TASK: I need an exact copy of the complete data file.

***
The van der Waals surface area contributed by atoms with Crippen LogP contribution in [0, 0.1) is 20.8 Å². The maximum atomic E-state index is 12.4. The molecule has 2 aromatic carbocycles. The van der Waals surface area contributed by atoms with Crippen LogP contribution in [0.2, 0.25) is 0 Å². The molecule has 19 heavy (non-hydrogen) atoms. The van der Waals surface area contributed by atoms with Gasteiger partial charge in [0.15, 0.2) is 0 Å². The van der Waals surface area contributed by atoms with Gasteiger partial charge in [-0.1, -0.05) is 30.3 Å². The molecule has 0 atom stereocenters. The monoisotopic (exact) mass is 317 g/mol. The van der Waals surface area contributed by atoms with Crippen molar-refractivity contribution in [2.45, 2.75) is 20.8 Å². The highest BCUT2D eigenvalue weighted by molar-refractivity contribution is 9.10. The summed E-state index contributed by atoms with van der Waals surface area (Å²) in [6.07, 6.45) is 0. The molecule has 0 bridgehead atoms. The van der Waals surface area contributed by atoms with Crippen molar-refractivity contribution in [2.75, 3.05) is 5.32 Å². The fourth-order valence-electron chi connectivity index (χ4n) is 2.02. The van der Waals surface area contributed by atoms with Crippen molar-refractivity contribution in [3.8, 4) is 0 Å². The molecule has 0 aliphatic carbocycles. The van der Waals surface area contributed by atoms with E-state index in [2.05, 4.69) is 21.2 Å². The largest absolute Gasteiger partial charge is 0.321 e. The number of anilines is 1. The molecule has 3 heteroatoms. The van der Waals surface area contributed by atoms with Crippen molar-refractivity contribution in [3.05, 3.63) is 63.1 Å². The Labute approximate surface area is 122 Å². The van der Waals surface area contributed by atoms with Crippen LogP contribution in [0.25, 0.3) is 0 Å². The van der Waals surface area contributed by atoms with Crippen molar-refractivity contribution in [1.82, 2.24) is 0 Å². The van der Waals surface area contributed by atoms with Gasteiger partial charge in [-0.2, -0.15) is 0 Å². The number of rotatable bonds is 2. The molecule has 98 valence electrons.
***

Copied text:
The van der Waals surface area contributed by atoms with Crippen LogP contribution in [0, 0.1) is 20.8 Å². The maximum atomic E-state index is 12.4. The molecule has 2 aromatic carbocycles. The van der Waals surface area contributed by atoms with Crippen LogP contribution in [0.2, 0.25) is 0 Å². The molecule has 19 heavy (non-hydrogen) atoms. The van der Waals surface area contributed by atoms with Gasteiger partial charge in [0.15, 0.2) is 0 Å². The van der Waals surface area contributed by atoms with Gasteiger partial charge in [-0.1, -0.05) is 30.3 Å². The molecule has 0 atom stereocenters. The monoisotopic (exact) mass is 317 g/mol. The van der Waals surface area contributed by atoms with Crippen molar-refractivity contribution in [2.45, 2.75) is 20.8 Å². The highest BCUT2D eigenvalue weighted by molar-refractivity contribution is 9.10. The summed E-state index contributed by atoms with van der Waals surface area (Å²) in [6.07, 6.45) is 0. The molecule has 0 bridgehead atoms. The van der Waals surface area contributed by atoms with Crippen molar-refractivity contribution in [2.75, 3.05) is 5.32 Å². The fourth-order valence-electron chi connectivity index (χ4n) is 2.02. The van der Waals surface area contributed by atoms with Crippen molar-refractivity contribution in [3.8, 4) is 0 Å². The molecule has 0 aliphatic carbocycles. The van der Waals surface area contributed by atoms with E-state index in [2.05, 4.69) is 21.2 Å². The largest absolute Gasteiger partial charge is 0.321 e. The number of anilines is 1. The molecule has 3 heteroatoms. The van der Waals surface area contributed by atoms with Crippen molar-refractivity contribution in [3.05, 3.63) is 63.1 Å². The Labute approximate surface area is 122 Å². The van der Waals surface area contributed by atoms with Crippen LogP contribution in [0.25, 0.3) is 0 Å². The van der Waals surface area contributed by atoms with Crippen molar-refractivity contribution in [1.82, 2.24) is 0 Å². The van der Waals surface area contributed by atoms with Gasteiger partial charge in [-0.2, -0.15) is 0 Å². The number of rotatable bonds is 2. The molecule has 98 valence electrons.